32 This criticism is developed by Sobel, “Straight versus Constrained Maximiza tion,” p. 41.
33 For a complete model of belief-formation in multi-stage games of incomplete information, see Fudenberg and Tirole , Game Theory, pp. 331–33.
34 Since all knowledge is being modelled through the signalling system, including players' “recall” of their own moves, the assumption is that even players who participated in the game cannot recall how anyone played.
35 Recall that argument 1 takes the probability of others acting co-operatively to be fixed at P. Argument 2, on the other hand, assumes that P is simply a function of the agent's disposition. But when we assign P a dynamic role in the model, we can use these terms to define our standard maximizer as a conditional co-operator who defects only when doing so will not lower the value of P.
36 Note that Gauthier argues incorrectly that any form of co-operation based on external constraint will be suboptimal because of “the costs needed to enforce adherence to agreements” (MA., p. 164). But both effective and empty threats are costless among rational agents, since in neither case will the punishment sequence ever be carried out. Gauthier probably has in mind feeding the standing armies of some Leviathan. But the threat at work in a Nash reversion strategy is more of the form: “as soon as anyone breaks the law, all of society reverts to the state of nature.” This requires no special enforcement mechanism.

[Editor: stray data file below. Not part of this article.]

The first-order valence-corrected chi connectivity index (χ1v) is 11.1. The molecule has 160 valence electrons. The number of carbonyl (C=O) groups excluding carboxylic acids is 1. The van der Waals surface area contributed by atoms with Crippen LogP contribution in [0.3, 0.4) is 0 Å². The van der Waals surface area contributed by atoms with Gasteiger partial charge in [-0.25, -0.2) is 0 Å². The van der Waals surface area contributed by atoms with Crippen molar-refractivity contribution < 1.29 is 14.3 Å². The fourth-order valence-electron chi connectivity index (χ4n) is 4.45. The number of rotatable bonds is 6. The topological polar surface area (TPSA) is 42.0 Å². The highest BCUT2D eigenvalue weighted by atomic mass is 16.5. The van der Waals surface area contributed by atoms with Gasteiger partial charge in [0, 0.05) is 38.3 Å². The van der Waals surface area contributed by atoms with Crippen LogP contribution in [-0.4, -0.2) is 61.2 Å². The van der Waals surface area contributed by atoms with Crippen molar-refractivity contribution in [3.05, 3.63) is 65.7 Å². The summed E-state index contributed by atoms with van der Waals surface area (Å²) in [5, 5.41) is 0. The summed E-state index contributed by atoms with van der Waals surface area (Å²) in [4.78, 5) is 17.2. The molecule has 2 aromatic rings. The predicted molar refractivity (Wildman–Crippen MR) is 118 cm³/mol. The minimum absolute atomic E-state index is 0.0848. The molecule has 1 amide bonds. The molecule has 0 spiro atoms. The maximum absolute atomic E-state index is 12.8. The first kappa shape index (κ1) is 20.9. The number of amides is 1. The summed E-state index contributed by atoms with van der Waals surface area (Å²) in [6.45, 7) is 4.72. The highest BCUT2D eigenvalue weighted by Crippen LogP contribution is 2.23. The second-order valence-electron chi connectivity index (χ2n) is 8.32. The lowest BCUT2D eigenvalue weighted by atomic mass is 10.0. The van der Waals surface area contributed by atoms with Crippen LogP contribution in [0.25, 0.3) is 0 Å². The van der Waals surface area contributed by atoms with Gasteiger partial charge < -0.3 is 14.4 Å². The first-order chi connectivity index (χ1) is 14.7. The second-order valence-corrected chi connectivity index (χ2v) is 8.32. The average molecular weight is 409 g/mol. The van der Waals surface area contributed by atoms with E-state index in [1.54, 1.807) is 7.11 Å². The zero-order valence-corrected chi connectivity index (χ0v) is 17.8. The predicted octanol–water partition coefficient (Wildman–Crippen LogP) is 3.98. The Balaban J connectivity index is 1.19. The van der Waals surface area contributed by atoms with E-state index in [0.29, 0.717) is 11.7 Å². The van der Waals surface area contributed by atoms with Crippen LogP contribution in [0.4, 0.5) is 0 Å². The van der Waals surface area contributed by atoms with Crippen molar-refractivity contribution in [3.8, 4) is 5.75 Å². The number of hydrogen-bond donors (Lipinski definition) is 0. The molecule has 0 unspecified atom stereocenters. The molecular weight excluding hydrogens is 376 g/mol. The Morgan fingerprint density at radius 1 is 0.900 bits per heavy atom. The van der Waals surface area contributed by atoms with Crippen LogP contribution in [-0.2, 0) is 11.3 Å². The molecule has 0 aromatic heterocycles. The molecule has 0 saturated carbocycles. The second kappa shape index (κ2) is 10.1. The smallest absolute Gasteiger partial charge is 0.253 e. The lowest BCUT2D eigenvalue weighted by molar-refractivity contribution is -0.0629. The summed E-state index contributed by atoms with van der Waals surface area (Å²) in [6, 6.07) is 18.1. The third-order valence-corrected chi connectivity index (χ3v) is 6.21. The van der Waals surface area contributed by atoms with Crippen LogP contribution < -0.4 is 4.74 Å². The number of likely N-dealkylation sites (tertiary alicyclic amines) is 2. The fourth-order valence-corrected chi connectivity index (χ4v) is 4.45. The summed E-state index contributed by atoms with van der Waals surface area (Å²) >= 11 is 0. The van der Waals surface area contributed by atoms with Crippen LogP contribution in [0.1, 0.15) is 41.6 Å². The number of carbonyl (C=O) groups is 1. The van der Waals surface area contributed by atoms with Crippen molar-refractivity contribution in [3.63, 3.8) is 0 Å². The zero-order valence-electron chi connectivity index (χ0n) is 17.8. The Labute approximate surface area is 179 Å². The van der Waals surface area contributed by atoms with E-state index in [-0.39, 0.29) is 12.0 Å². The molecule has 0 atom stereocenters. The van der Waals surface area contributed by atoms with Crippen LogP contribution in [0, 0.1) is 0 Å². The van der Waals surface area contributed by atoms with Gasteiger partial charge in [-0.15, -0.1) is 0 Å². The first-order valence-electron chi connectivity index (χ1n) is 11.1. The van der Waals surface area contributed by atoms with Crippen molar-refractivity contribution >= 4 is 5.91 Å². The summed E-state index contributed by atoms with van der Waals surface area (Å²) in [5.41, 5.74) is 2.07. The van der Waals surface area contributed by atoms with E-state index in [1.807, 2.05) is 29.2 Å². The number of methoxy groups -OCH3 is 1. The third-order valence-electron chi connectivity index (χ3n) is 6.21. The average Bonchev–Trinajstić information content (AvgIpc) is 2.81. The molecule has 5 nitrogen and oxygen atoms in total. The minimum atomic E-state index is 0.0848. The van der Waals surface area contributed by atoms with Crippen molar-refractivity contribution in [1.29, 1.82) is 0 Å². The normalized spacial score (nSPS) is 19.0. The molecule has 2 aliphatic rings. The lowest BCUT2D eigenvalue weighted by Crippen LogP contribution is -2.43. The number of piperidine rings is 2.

37 I would like to thank Jordan Howard Sobel for helpful comments and criticisms, along with the Social Sciences and Humanities Research Council of Canada for financial support during the period in which this paper was written.